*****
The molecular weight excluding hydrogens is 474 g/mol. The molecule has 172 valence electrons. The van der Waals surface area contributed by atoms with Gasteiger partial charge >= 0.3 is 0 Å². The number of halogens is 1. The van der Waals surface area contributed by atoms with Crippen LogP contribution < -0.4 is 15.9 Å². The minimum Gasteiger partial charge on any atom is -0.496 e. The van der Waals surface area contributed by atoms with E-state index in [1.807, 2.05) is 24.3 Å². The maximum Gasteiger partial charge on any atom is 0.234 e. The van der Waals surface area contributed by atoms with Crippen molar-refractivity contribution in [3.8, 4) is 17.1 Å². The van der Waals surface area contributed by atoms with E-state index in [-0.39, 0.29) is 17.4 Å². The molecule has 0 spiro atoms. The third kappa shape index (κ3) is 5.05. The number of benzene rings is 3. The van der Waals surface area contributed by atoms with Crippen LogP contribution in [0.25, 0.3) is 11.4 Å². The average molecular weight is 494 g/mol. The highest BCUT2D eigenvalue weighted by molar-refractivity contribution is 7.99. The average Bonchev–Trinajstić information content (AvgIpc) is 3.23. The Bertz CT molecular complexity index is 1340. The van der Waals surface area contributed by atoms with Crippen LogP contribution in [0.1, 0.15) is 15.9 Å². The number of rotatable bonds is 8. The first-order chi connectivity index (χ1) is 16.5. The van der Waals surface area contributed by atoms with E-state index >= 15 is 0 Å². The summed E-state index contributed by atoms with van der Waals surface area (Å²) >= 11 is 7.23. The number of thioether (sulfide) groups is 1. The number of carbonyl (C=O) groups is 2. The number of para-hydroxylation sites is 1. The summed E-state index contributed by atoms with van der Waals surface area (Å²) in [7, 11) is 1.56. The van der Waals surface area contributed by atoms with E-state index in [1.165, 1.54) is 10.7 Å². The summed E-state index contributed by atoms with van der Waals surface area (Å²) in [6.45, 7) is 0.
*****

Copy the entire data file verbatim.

The molecular weight excluding hydrogens is 474 g/mol. The molecule has 172 valence electrons. The van der Waals surface area contributed by atoms with Gasteiger partial charge >= 0.3 is 0 Å². The number of halogens is 1. The van der Waals surface area contributed by atoms with Crippen LogP contribution < -0.4 is 15.9 Å². The minimum Gasteiger partial charge on any atom is -0.496 e. The van der Waals surface area contributed by atoms with E-state index in [1.807, 2.05) is 24.3 Å². The maximum Gasteiger partial charge on any atom is 0.234 e. The van der Waals surface area contributed by atoms with Crippen molar-refractivity contribution in [3.8, 4) is 17.1 Å². The van der Waals surface area contributed by atoms with E-state index in [-0.39, 0.29) is 17.4 Å². The molecule has 0 spiro atoms. The third kappa shape index (κ3) is 5.05. The number of benzene rings is 3. The van der Waals surface area contributed by atoms with Crippen LogP contribution in [0.25, 0.3) is 11.4 Å². The average molecular weight is 494 g/mol. The highest BCUT2D eigenvalue weighted by molar-refractivity contribution is 7.99. The average Bonchev–Trinajstić information content (AvgIpc) is 3.23. The Bertz CT molecular complexity index is 1340. The van der Waals surface area contributed by atoms with Crippen LogP contribution in [0.1, 0.15) is 15.9 Å². The number of rotatable bonds is 8. The first-order chi connectivity index (χ1) is 16.5. The van der Waals surface area contributed by atoms with E-state index >= 15 is 0 Å². The summed E-state index contributed by atoms with van der Waals surface area (Å²) >= 11 is 7.23. The number of thioether (sulfide) groups is 1. The number of carbonyl (C=O) groups is 2. The number of para-hydroxylation sites is 1. The summed E-state index contributed by atoms with van der Waals surface area (Å²) in [7, 11) is 1.56. The van der Waals surface area contributed by atoms with E-state index in [1.165, 1.54) is 10.7 Å². The summed E-state index contributed by atoms with van der Waals surface area (Å²) in [6.45, 7) is 0.